Nearly six in 10 Americans favor a federal law that would impose driving restrictions on teen drivers and institute a graduated driving license system.
A recent national survey from Allstate Insurance shows that support for a national graduated driver licensing (GDL) law corresponds with low opinions about teen driving skills, which received the lowest ranking among all ages surveyed.
Currently, the Safe Teen and Novice Driver Uniform Protection (STANDUP) Act is pending in Congress as part of a broader bill known as Mariah’s Law, named after an Arkansas teen killed in a crash involving texting.
STANDUP would restrict nighttime driving, limit the number of passengers in a teen’s car, prohibit the use of cell phones while driving, and issuance of permits and licenses with specific age requirements through a gradual, multi-phased process.
When asked about the specific provisions included in the STANDUP Act, Americans said they favor the policies. Findings include:
- Seventy-six percent back a minimum age of 16 to receive a learner’s permit, and 69 percent favor requiring three stages of licensing.
- Seven in 10 Americans favor restricting unsupervised nighttime driving for those under age 18, and 65 percent support restricting the number of non-family passengers for drivers under 18.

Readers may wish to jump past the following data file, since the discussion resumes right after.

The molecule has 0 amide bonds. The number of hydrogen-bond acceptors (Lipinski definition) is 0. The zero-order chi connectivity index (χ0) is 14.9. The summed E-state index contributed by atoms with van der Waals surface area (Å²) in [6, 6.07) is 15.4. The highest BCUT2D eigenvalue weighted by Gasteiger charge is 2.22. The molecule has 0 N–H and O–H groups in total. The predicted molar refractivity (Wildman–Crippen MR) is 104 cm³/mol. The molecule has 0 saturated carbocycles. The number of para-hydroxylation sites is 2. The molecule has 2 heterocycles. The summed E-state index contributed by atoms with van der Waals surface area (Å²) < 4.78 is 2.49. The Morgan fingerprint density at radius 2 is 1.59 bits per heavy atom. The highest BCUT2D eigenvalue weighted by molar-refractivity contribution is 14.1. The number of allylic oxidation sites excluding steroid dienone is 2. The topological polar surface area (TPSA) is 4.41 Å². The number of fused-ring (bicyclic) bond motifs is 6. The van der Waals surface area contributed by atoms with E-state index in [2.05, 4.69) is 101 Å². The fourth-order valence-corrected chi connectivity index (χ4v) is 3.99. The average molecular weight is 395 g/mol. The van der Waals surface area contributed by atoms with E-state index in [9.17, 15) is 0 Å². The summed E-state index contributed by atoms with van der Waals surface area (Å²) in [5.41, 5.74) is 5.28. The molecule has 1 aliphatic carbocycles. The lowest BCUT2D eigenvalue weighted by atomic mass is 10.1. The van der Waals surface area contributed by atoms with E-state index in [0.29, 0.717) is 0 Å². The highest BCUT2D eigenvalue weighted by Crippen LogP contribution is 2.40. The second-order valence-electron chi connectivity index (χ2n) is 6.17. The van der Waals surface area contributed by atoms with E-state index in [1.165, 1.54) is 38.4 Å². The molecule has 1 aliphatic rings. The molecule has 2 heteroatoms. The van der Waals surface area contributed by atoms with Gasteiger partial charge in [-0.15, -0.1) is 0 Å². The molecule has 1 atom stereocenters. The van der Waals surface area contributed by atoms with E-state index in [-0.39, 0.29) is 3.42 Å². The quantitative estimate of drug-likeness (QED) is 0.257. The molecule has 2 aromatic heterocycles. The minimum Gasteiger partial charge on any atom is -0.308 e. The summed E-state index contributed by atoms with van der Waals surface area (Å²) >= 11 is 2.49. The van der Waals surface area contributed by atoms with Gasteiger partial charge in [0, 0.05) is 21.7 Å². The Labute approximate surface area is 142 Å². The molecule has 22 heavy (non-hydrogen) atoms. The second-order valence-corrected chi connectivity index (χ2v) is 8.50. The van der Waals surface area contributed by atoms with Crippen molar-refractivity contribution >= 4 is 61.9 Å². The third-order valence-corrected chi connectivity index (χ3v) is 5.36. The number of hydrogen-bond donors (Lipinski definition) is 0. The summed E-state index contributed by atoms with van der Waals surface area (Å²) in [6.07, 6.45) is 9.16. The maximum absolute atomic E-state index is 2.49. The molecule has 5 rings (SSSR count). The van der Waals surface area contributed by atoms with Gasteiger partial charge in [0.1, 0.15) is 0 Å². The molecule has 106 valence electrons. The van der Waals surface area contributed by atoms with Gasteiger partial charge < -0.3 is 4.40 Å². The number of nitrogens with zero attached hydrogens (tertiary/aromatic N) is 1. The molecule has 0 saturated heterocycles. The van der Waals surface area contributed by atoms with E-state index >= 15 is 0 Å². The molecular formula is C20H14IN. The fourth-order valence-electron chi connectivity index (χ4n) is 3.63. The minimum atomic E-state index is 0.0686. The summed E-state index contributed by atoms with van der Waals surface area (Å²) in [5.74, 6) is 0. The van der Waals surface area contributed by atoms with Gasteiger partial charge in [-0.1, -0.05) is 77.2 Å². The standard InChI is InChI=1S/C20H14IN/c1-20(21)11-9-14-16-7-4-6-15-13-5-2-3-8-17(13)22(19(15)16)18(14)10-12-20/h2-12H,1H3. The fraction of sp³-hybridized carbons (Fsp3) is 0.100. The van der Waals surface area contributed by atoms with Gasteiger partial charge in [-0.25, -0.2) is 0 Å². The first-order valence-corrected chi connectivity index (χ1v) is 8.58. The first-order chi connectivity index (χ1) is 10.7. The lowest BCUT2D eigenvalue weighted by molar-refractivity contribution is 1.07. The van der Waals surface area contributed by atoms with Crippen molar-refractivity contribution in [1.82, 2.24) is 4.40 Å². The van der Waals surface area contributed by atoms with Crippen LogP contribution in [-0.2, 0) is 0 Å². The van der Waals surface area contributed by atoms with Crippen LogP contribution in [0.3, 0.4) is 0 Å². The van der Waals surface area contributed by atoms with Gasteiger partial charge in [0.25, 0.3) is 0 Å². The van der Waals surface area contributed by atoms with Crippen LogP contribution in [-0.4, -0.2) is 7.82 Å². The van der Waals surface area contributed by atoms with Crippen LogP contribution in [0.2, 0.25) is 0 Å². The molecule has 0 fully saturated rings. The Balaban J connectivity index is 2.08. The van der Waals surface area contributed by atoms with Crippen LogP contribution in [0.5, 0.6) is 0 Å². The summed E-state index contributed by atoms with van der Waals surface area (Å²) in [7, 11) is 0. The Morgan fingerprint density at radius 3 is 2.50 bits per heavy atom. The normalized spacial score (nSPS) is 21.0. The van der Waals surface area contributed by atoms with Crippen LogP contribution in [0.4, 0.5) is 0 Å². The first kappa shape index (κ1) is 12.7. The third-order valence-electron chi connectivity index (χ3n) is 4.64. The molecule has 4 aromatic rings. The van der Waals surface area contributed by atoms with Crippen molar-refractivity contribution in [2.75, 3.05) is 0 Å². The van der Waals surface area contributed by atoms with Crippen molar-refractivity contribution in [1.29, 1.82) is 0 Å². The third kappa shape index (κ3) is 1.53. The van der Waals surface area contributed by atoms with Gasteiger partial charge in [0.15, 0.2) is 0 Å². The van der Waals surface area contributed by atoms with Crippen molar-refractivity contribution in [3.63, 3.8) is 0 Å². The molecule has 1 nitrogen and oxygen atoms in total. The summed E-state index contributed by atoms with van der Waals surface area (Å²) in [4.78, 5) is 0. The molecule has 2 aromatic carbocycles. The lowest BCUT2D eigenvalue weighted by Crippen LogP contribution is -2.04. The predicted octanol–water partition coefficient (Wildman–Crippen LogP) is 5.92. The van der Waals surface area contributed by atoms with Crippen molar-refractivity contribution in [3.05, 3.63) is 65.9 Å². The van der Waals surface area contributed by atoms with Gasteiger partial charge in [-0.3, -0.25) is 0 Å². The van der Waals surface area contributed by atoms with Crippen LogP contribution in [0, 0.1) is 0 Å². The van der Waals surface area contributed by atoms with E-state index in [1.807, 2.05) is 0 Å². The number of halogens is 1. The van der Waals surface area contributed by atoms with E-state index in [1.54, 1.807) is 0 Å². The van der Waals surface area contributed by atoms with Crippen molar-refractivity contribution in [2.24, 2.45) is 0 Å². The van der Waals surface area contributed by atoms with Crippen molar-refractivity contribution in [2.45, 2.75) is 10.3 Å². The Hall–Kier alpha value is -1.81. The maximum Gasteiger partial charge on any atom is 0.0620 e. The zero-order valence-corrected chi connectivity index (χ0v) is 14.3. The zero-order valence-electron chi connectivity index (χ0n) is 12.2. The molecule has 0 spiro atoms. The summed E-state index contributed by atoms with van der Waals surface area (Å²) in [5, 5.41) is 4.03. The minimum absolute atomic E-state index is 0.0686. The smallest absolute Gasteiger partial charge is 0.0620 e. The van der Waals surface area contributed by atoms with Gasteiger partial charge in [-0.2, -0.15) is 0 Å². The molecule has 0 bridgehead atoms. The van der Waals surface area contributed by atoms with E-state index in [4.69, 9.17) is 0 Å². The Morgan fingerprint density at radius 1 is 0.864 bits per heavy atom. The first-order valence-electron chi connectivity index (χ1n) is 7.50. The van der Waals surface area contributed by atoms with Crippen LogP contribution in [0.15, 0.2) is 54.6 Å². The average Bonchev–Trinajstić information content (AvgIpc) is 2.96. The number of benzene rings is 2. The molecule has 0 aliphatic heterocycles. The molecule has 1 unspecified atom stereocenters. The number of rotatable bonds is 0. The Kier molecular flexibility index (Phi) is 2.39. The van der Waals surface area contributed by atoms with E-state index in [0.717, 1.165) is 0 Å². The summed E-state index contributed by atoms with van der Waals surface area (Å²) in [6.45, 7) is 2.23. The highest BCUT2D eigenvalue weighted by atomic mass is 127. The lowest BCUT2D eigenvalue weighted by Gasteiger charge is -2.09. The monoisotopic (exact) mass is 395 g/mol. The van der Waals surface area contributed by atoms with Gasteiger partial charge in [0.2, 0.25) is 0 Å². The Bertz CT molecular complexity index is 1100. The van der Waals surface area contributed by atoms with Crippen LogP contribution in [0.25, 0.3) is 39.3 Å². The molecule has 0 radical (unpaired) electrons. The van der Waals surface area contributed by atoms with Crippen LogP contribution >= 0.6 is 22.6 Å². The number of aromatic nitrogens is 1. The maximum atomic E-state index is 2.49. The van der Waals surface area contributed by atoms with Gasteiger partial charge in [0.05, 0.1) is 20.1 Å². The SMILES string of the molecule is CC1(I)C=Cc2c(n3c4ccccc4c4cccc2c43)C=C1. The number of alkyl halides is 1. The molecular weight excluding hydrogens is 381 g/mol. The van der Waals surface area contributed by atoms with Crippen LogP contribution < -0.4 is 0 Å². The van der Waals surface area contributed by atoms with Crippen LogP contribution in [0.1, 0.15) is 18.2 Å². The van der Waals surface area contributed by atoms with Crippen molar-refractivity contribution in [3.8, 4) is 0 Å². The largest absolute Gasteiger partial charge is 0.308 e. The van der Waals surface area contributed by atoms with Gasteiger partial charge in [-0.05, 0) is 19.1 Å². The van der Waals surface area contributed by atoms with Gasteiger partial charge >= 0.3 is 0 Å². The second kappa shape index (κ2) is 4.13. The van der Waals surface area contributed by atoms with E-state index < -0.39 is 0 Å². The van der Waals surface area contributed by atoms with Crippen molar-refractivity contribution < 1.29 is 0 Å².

- When asked about the prohibition of cell phones or texting while driving for younger drivers, 81 percent are in favor.
- Support for STANDUP and its individual provisions crosses all age groups, geographic regions, and political affiliation.
American drivers are highly critical of teenage drivers, giving them the lowest rating of all age groups. Eighty-one percent rate teenagers as “average” or “poor” drivers.
“Results from this survey show that Americans clearly understand that GDL laws can help save lives, and that a majority of them support a legislative solution that safely introduces teen drivers to the road,” said Bill Vainisi, senior vice president and deputy general counsel, Allstate. “What’s needed now is national leadership in the form of uniform standards for those GDL laws.”
The survey of 1,000 American adults was conducted July 13, 14, 16 and 17 via landline and cell phone and has a margin of error of +/- 3.1 percent. Of the 1,000 adults, the survey identified 848 drivers who hold a license and drive at least occasionally.
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